By Justin Sondel firstname.lastname@example.org
Niagara Gazette — Houses the city has taken through tax foreclosures will be available for next to nothing in the coming months.
The city’s Community Development department has announced that it will auction off three houses in mid September with bidding starting at $500 to purchasers willing to agree to conditions outlined in a contract.
The city is looking for people that want to live in the Falls for cheap and are willing to put some time and money into blighted properties, Seth Piccirillo, the director of the Community Development department, said.
“Anyone that wants to live in a home and rehab it in Niagara Falls, we want them to have that opportunity,” Piccirillo said.
Buyers will need to agree to live in the house for five years, submit proof of income and will be held to rehabilitation timelines. If the purchaser fails to comply with any of the terms outlined in the contract the property reverts to the city, Piccirillo said.
The auctions are the next step in a Community Development program called “Niagara Falls Open House” that aims to get city-owned real estate back in the hands of taxpaying residents. The program, which was announced in June, saw the first round of vacant city-owned lots sold to residents last week after the City Council approved the sales.
Community Development will also work to connect the people who purchase the houses from the city to federal programs that will help them successfully rehabilitate the homes.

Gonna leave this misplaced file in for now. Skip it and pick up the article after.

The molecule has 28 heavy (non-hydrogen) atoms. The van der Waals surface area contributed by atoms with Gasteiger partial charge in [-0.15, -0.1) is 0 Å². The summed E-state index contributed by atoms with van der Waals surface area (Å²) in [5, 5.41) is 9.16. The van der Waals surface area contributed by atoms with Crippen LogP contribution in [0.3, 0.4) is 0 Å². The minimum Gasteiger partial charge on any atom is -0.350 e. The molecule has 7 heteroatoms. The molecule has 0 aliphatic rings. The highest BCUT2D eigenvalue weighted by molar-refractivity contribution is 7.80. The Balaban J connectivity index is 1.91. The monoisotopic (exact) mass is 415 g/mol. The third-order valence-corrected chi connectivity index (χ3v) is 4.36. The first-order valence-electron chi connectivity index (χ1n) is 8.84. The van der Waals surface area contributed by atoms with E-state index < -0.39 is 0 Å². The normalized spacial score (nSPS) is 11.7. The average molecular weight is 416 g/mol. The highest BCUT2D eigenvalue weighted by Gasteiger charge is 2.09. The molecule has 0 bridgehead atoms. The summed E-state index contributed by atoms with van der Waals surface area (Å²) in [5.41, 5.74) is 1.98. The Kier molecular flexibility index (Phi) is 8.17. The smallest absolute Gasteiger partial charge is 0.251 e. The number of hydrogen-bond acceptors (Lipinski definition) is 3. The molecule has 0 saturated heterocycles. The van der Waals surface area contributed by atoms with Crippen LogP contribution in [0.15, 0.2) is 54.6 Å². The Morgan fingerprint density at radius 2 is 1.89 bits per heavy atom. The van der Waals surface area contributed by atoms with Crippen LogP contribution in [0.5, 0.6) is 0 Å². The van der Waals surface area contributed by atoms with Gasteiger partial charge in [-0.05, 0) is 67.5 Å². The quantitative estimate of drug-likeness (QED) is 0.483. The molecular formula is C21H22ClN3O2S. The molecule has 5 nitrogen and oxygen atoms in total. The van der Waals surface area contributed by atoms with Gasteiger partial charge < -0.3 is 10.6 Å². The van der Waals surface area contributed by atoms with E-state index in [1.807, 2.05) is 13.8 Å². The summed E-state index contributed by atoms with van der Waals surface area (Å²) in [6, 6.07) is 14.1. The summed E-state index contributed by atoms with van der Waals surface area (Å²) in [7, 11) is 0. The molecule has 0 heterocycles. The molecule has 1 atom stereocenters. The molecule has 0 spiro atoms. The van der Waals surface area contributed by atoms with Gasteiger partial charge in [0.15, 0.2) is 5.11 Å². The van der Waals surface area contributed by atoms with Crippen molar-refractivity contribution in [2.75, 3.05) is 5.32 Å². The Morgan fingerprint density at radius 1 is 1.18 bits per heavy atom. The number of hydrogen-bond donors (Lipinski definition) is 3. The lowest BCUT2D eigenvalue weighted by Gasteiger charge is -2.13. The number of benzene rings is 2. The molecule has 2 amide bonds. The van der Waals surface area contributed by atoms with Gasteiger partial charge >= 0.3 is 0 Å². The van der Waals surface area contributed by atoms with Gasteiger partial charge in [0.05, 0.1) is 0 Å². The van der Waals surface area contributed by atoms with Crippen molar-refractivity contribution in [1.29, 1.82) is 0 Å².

“We’ll connect them with programs and let them know what’s available to them,” Piccirillo said.
The city will auction off three homes the first time around, a manageable number. If they have success with the first houses Piccirillo’s department would then look to expand the program, he said.
The houses will be on streets with many home owners and few vacant lots, he said.
“You don’t want somebody to rehabilitate a home that’s going to be surrounded by nothing,” Piccirillo said.
Mayor Paul Dyster said the program could help neighborhoods that are at the “tipping point” stay on the right track.
“All of a sudden that house that is being rehabbed, not only is that house looking better, but everyone in the neighborhood feels better about their property as well,” Dyster said. “I think it’s initially going to have a very positive symbolic value.”
The city will create revenue by putting the houses back on the tax roll, but it will also save on the cost of demolitions.
And the type of people that are willing to commit to rehabilitating a house in the city will likely be civic-minded, the mayor added.
“By definition these are people that are energetic and optimistic and want to be here,” Dyster said. “They are going to be very active in protecting the neighborhoods and improving them.”With mug - NIA Piccirillo, Seth mug 072913 Contact reporter Justin Sondel at 282-2311, ext. 2257